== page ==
be $54,740 in 2006. Thus, the majority of handlers and producers of 
papayas may be classified as small entities, excluding receipts from 
other sources.
    This final rule terminates the Hawaii papaya marketing order and 
the rules and regulations established under the order. The order is 
being terminated because in a referendum held in 2002, papaya producers 
failed to support continuation of the program. The papaya industry 
requested postponing the termination of the order until licensing 
issues were resolved regarding development and use of transgenic papaya 
varieties. Sufficient time has elapsed for the industry to resolve any 
outstanding licensing issues. Therefore USDA is proceeding with the 
termination of the order.
    This action eliminates program requirements that were imposed on 
papaya handlers through July 31, 2002. Until that time, handlers were 
required to pay an assessment rate of $0.008 per pound handled. 
Additionally, handlers were required to file monthly reports with the 
committee.
    In accordance with the Paperwork Reduction Act of 1995 (44 U.S.C. 
Chapter 35), the information collection requirements being terminated 
by this rule were previously approved by the Office of Management and 
Budget (OMB) under OMB No. 0581-0102, Papayas Grown in Hawaii. This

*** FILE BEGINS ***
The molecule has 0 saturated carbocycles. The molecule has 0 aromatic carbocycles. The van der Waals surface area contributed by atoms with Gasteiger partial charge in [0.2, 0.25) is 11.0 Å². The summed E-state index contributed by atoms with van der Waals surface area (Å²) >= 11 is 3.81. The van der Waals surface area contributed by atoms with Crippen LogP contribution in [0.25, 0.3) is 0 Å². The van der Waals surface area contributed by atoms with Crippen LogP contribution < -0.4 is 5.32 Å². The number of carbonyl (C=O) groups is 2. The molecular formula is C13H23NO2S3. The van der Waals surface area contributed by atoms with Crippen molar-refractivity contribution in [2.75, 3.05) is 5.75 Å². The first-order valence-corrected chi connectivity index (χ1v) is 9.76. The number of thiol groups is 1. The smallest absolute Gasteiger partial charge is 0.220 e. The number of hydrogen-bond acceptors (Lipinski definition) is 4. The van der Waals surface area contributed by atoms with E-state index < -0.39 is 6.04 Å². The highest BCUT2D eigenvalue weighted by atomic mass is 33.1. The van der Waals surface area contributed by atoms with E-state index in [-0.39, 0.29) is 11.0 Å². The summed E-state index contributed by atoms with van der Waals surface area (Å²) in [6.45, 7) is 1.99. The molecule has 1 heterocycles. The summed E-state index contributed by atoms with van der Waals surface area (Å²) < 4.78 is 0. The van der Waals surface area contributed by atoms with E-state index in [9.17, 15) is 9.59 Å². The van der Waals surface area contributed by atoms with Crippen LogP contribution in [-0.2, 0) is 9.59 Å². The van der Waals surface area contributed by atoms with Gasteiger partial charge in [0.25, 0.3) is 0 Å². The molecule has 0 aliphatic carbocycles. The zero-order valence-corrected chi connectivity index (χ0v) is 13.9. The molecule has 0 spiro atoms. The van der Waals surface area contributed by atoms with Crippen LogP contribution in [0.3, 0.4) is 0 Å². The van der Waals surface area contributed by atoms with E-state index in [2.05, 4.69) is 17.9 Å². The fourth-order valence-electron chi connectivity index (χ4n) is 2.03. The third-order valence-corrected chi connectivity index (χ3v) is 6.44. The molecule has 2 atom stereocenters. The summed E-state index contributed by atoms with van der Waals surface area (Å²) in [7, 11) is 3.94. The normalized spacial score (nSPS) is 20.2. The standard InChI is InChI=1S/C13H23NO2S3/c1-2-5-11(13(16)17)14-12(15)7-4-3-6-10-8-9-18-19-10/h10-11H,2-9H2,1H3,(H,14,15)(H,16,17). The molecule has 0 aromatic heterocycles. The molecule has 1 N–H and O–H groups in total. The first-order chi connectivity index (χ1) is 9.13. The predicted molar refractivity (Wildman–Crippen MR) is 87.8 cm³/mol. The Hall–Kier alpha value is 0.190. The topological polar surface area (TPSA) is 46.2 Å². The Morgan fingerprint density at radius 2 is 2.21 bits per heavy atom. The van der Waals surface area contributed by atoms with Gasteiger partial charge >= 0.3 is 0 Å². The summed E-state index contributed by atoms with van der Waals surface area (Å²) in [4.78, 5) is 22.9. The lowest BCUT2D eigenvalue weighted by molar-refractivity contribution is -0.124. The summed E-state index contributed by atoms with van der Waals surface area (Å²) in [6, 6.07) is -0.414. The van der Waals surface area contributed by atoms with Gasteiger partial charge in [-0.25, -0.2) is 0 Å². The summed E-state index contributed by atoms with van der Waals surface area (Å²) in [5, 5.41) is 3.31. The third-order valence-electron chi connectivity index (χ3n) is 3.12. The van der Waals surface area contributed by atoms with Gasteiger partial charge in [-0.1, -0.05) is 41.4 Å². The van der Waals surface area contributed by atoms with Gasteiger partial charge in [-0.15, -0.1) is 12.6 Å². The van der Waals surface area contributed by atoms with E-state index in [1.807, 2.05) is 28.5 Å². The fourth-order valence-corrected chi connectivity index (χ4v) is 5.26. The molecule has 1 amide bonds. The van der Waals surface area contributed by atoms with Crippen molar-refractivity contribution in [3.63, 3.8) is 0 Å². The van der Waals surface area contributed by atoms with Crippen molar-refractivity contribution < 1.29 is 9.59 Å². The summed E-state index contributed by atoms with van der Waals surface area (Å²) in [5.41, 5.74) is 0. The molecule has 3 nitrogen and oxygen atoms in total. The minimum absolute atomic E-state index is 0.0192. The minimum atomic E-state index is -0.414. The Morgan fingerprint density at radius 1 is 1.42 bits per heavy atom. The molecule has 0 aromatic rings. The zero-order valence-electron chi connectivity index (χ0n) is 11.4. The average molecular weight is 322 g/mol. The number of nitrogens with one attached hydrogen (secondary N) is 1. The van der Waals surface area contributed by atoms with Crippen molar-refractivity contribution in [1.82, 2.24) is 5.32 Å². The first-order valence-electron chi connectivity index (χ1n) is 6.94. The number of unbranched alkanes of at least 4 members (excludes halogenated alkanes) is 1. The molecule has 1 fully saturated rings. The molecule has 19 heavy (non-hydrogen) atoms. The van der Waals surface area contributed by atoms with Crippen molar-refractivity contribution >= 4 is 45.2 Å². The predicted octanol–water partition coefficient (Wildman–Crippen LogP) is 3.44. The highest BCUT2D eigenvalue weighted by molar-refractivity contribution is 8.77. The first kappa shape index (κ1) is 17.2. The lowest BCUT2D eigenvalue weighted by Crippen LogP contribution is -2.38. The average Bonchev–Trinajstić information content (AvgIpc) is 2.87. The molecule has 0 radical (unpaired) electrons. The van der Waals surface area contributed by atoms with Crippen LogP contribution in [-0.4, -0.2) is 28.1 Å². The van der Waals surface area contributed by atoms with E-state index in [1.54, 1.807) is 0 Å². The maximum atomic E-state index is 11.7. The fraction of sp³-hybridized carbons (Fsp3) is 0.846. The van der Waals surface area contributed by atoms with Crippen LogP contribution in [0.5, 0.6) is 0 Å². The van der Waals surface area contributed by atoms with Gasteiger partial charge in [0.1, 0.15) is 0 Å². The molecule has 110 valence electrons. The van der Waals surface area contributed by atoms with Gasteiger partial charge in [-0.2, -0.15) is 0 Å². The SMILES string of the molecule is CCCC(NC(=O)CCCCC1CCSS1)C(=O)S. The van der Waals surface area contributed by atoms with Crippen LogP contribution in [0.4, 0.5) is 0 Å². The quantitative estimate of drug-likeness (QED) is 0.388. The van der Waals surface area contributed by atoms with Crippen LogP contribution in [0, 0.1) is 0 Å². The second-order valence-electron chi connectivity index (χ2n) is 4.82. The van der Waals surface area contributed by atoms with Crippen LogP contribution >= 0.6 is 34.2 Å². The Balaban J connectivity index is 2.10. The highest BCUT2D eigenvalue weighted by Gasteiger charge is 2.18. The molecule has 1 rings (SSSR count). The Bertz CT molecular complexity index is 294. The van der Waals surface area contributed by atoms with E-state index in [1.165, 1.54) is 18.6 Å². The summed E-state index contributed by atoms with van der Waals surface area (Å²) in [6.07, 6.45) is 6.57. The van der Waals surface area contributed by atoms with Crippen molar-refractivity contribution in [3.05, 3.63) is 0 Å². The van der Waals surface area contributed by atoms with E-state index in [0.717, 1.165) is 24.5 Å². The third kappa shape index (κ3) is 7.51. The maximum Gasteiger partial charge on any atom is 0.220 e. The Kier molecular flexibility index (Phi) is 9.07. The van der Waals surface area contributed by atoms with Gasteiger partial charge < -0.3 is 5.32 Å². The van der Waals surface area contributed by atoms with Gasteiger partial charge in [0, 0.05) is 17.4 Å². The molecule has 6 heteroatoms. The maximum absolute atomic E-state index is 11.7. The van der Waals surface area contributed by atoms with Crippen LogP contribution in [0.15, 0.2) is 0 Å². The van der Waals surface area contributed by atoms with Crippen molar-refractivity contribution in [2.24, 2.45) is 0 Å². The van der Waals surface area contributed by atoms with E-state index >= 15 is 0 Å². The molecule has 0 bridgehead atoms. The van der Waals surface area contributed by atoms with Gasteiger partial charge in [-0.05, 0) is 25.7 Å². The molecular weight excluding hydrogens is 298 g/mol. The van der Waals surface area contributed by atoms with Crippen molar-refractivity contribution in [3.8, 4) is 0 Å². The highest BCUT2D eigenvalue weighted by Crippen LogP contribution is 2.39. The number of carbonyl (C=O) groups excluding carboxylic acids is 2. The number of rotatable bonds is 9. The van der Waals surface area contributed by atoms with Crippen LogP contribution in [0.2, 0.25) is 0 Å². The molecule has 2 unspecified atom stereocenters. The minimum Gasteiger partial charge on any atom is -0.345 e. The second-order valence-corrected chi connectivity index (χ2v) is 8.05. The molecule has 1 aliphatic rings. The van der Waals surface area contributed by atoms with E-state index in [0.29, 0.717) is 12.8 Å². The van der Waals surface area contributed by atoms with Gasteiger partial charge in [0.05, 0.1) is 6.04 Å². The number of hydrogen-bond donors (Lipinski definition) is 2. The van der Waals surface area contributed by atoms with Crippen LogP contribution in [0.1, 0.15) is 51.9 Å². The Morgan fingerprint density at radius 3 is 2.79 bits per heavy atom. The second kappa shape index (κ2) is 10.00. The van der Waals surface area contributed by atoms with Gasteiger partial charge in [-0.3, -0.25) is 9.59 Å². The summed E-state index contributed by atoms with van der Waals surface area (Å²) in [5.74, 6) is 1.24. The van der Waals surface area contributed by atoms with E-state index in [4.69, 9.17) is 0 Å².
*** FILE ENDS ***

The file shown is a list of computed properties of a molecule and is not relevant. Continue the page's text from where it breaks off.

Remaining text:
information collection was terminated by OMB on August 19, 2002.
    USDA has not identified any relevant Federal rules that duplicate, 
overlap or conflict with this final rule.
    A small business guide on complying with fruit, vegetable, and 
specialty crop marketing agreements and orders may be viewed at: http:/
/www.ams.usda.gov/fv/moab.html. Any questions about the compliance 
guide should be sent to Jay Guerber at the previously mentioned address 
in the FOR FURTHER INFORMATION CONTACT section.
    After consideration of all relevant matter presented, including the 
results of a producer referendum held in 2002, it is hereby found that 
the papaya marketing order and the rules and regulations in effect 
under the order do not tend to effectuate the declared policy of the 
Act and, therefore, are terminated.
    It is further found that it is impracticable, unnecessary, and 
contrary to the public interest to give preliminary notice and that 
good cause exists for not postponing the effective date of this rule 
until 30 days after publication in the Federal Register (5 U.S.C. 553) 
because: (1) This action relieves restrictions on handlers by 
terminating the requirements of the papaya marketing order; (2) 
regulations under the order have been suspended for the past five crop 
years; and (3) no useful purpose would be served by delaying the 
effective date.

List of Subjects in 7 CFR Part 928

    Marketing agreements, Papayas, Reporting and recordkeeping 
requirements.

PART 928--[REMOVED]

0
For the reasons set forth in the preamble, and under authority of 7 
U.S.C. 601-674, 7 CFR part 928 is removed.


[[Page 38467]]


    Dated: July 9, 2007.
Lloyd C. Day,
Administrator, Agricultural Marketing Service.
[FR Doc. E7-13580 Filed 7-12-07; 8:45 am]
BILLING CODE 3410-02-P